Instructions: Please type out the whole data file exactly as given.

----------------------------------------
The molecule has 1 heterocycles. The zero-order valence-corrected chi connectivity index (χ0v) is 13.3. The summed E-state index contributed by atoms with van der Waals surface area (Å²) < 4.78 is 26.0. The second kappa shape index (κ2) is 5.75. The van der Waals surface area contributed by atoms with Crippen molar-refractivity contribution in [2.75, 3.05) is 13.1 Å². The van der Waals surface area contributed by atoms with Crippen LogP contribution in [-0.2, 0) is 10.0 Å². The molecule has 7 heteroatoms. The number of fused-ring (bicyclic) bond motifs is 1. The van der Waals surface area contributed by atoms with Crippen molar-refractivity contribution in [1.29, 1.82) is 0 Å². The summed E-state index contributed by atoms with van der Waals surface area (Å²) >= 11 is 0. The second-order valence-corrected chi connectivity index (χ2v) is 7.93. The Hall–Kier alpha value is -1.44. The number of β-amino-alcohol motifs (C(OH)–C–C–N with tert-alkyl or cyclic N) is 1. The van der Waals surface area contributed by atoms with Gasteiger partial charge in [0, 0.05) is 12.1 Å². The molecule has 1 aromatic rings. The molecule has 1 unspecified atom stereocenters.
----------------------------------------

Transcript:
The molecule has 1 heterocycles. The zero-order valence-corrected chi connectivity index (χ0v) is 13.3. The summed E-state index contributed by atoms with van der Waals surface area (Å²) < 4.78 is 26.0. The second kappa shape index (κ2) is 5.75. The van der Waals surface area contributed by atoms with Crippen molar-refractivity contribution in [2.75, 3.05) is 13.1 Å². The van der Waals surface area contributed by atoms with Crippen LogP contribution in [-0.2, 0) is 10.0 Å². The molecule has 7 heteroatoms. The number of fused-ring (bicyclic) bond motifs is 1. The van der Waals surface area contributed by atoms with Crippen molar-refractivity contribution in [1.29, 1.82) is 0 Å². The summed E-state index contributed by atoms with van der Waals surface area (Å²) >= 11 is 0. The second-order valence-corrected chi connectivity index (χ2v) is 7.93. The Hall–Kier alpha value is -1.44. The number of β-amino-alcohol motifs (C(OH)–C–C–N with tert-alkyl or cyclic N) is 1. The van der Waals surface area contributed by atoms with Gasteiger partial charge in [0, 0.05) is 12.1 Å². The molecule has 1 aromatic rings. The molecule has 1 unspecified atom stereocenters.